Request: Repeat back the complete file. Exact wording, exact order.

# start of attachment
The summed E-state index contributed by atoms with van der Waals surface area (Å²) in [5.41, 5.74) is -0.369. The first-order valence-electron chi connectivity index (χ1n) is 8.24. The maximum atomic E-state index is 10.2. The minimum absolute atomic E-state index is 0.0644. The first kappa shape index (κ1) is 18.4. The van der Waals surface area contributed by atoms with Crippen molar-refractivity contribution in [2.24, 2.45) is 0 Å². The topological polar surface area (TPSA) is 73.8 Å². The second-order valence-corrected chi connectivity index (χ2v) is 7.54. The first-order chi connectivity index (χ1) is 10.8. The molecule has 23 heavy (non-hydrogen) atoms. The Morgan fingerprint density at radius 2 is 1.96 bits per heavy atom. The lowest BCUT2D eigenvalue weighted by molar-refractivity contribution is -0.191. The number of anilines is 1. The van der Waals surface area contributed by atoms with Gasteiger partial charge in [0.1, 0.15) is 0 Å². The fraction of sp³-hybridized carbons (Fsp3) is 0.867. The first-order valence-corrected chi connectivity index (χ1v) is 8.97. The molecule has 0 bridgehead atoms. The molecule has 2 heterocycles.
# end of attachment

The summed E-state index contributed by atoms with van der Waals surface area (Å²) in [5.41, 5.74) is -0.369. The first-order valence-electron chi connectivity index (χ1n) is 8.24. The maximum atomic E-state index is 10.2. The minimum absolute atomic E-state index is 0.0644. The first kappa shape index (κ1) is 18.4. The van der Waals surface area contributed by atoms with Crippen molar-refractivity contribution in [2.24, 2.45) is 0 Å². The topological polar surface area (TPSA) is 73.8 Å². The second-order valence-corrected chi connectivity index (χ2v) is 7.54. The first-order chi connectivity index (χ1) is 10.8. The molecule has 23 heavy (non-hydrogen) atoms. The Morgan fingerprint density at radius 2 is 1.96 bits per heavy atom. The lowest BCUT2D eigenvalue weighted by molar-refractivity contribution is -0.191. The number of anilines is 1. The van der Waals surface area contributed by atoms with Gasteiger partial charge in [0.1, 0.15) is 0 Å². The fraction of sp³-hybridized carbons (Fsp3) is 0.867. The first-order valence-corrected chi connectivity index (χ1v) is 8.97. The molecule has 0 bridgehead atoms. The molecule has 2 heterocycles.